There are so many things to enjoy in life that it can be a challenge to narrow down the options. If the patient for whom you provide elderly care has any affinity for art, then they may be interested in visiting a gallery or two this month.
August is warm, the sun is shining, the days are still long, and it can be refreshing to step into the comfort of a nicely balanced art gallery. It’s also American Artists Appreciation Month, which makes this the perfect time to add a visit to a gallery on your list of things to do with the elderly individual.
For some elder care providers, it can be challenging to find things of interest to do with the patient. The individual may not feel that they can do any of the things that they used to do. They may believe that they are relegated to their home and that’s the way things are now. It’s a tragedy when you think of it in those terms, but one that you can erase with the right focus and some creativity.
First of all, throughout most communities – from small towns to big cities – throughout the United States, there are numerous art galleries all across the country. Depending on where you live, there may be certain types of art or artists that garner the most attention. Local, famed or semi-famous artists may generally get the lion’s share of attention from these galleries, and while you may not view the art that they create the same way that the gallery, or the elderly patient, does, there are generally many benefits to visiting different galleries.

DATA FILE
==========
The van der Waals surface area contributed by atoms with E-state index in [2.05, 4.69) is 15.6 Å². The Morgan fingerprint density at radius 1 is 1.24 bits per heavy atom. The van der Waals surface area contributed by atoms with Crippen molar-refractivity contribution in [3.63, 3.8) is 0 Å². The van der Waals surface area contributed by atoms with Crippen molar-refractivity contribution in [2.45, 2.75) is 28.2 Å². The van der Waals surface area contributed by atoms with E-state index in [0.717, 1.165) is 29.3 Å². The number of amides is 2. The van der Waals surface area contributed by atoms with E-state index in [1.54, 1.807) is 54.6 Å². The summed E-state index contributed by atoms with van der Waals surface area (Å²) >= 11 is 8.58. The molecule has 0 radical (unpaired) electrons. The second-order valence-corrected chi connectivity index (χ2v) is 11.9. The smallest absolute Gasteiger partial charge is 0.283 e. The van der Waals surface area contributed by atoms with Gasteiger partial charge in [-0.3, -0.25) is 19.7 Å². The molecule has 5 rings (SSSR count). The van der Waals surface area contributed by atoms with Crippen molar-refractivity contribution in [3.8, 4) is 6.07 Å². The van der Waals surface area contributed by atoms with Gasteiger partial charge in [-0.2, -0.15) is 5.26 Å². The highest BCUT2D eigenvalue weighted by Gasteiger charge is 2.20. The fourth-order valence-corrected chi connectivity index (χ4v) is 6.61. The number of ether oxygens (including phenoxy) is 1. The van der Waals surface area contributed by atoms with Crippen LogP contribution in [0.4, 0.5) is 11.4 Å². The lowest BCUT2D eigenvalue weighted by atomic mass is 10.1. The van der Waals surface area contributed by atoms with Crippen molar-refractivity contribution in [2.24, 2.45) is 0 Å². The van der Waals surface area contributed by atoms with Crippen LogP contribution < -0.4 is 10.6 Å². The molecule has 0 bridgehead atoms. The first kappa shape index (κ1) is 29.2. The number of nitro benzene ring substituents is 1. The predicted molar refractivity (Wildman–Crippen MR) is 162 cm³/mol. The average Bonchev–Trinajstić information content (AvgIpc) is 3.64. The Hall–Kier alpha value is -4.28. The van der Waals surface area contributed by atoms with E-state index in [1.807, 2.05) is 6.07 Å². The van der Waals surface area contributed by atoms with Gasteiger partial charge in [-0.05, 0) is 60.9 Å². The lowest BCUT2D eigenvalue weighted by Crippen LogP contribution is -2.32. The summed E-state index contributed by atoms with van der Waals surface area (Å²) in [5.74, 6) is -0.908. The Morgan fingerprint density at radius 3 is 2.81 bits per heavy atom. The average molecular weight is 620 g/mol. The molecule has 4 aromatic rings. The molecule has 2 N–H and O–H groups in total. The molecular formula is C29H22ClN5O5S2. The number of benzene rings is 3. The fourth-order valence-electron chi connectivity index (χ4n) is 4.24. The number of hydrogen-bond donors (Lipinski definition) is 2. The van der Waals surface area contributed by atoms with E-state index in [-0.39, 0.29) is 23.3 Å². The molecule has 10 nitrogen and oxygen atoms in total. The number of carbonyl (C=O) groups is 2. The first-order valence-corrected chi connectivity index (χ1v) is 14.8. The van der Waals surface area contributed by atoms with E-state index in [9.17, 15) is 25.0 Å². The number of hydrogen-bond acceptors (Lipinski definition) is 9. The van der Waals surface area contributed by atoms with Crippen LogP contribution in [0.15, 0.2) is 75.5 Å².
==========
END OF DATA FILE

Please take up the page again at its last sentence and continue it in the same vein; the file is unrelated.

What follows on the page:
If the patient has a favorite artist that he or she would love to see their original works, then you may want to search around to see if any galleries within a decent driving distance have anything currently or coming up. While it may be American Artists Appreciation Month, that doesn’t mean you have to forego a trip to an art gallery if they are only highlighting the work of someone from another country.
Art can touch different people in vastly different ways and appreciating it in all of its forms is one wonderful way to improve elderly care. If the patient doesn’t have any interest in visiting a gallery, though, then this is an idea that will more likely fall on deaf ears, with a thud, and is better left alone. For the rest of us, why not mention it as a possible activity to get out of the house?